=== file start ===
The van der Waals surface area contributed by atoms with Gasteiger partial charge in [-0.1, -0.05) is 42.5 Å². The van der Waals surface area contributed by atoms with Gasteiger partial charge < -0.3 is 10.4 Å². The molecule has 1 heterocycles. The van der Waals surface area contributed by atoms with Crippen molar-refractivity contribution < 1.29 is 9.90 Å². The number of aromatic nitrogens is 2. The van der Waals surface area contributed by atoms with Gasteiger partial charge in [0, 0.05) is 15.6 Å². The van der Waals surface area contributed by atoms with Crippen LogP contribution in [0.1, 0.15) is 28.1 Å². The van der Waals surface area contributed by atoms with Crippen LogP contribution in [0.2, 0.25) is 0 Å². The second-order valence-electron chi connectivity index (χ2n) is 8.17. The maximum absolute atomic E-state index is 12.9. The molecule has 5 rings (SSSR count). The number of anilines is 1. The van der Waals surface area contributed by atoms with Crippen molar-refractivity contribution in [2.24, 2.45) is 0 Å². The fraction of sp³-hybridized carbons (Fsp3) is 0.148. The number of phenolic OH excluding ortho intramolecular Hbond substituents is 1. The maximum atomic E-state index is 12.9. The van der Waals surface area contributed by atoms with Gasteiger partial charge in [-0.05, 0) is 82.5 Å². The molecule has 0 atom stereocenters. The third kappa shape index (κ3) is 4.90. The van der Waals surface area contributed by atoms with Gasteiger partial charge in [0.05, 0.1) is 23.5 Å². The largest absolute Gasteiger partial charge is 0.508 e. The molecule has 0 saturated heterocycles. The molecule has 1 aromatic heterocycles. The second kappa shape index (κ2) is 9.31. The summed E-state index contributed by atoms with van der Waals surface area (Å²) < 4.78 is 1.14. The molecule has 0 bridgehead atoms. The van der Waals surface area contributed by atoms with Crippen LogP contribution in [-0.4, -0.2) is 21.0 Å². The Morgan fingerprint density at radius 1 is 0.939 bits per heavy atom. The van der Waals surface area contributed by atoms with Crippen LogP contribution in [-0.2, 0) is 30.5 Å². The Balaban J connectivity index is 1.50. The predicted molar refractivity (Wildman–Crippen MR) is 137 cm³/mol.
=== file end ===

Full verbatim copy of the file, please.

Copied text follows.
The van der Waals surface area contributed by atoms with Gasteiger partial charge in [-0.1, -0.05) is 42.5 Å². The van der Waals surface area contributed by atoms with Gasteiger partial charge < -0.3 is 10.4 Å². The molecule has 1 heterocycles. The van der Waals surface area contributed by atoms with Crippen molar-refractivity contribution < 1.29 is 9.90 Å². The number of aromatic nitrogens is 2. The van der Waals surface area contributed by atoms with Gasteiger partial charge in [0, 0.05) is 15.6 Å². The van der Waals surface area contributed by atoms with Crippen LogP contribution in [0.1, 0.15) is 28.1 Å². The van der Waals surface area contributed by atoms with Crippen LogP contribution in [0.2, 0.25) is 0 Å². The second-order valence-electron chi connectivity index (χ2n) is 8.17. The maximum absolute atomic E-state index is 12.9. The molecule has 5 rings (SSSR count). The number of anilines is 1. The van der Waals surface area contributed by atoms with Crippen molar-refractivity contribution in [2.24, 2.45) is 0 Å². The fraction of sp³-hybridized carbons (Fsp3) is 0.148. The number of phenolic OH excluding ortho intramolecular Hbond substituents is 1. The maximum atomic E-state index is 12.9. The van der Waals surface area contributed by atoms with Gasteiger partial charge in [-0.05, 0) is 82.5 Å². The molecule has 0 atom stereocenters. The third kappa shape index (κ3) is 4.90. The van der Waals surface area contributed by atoms with Gasteiger partial charge in [0.05, 0.1) is 23.5 Å². The largest absolute Gasteiger partial charge is 0.508 e. The molecule has 0 saturated heterocycles. The molecule has 1 aromatic heterocycles. The second kappa shape index (κ2) is 9.31. The summed E-state index contributed by atoms with van der Waals surface area (Å²) < 4.78 is 1.14. The molecule has 0 bridgehead atoms. The van der Waals surface area contributed by atoms with Crippen LogP contribution in [-0.4, -0.2) is 21.0 Å². The Morgan fingerprint density at radius 1 is 0.939 bits per heavy atom. The van der Waals surface area contributed by atoms with Crippen LogP contribution in [-0.2, 0) is 30.5 Å². The Balaban J connectivity index is 1.50. The predicted molar refractivity (Wildman–Crippen MR) is 137 cm³/mol.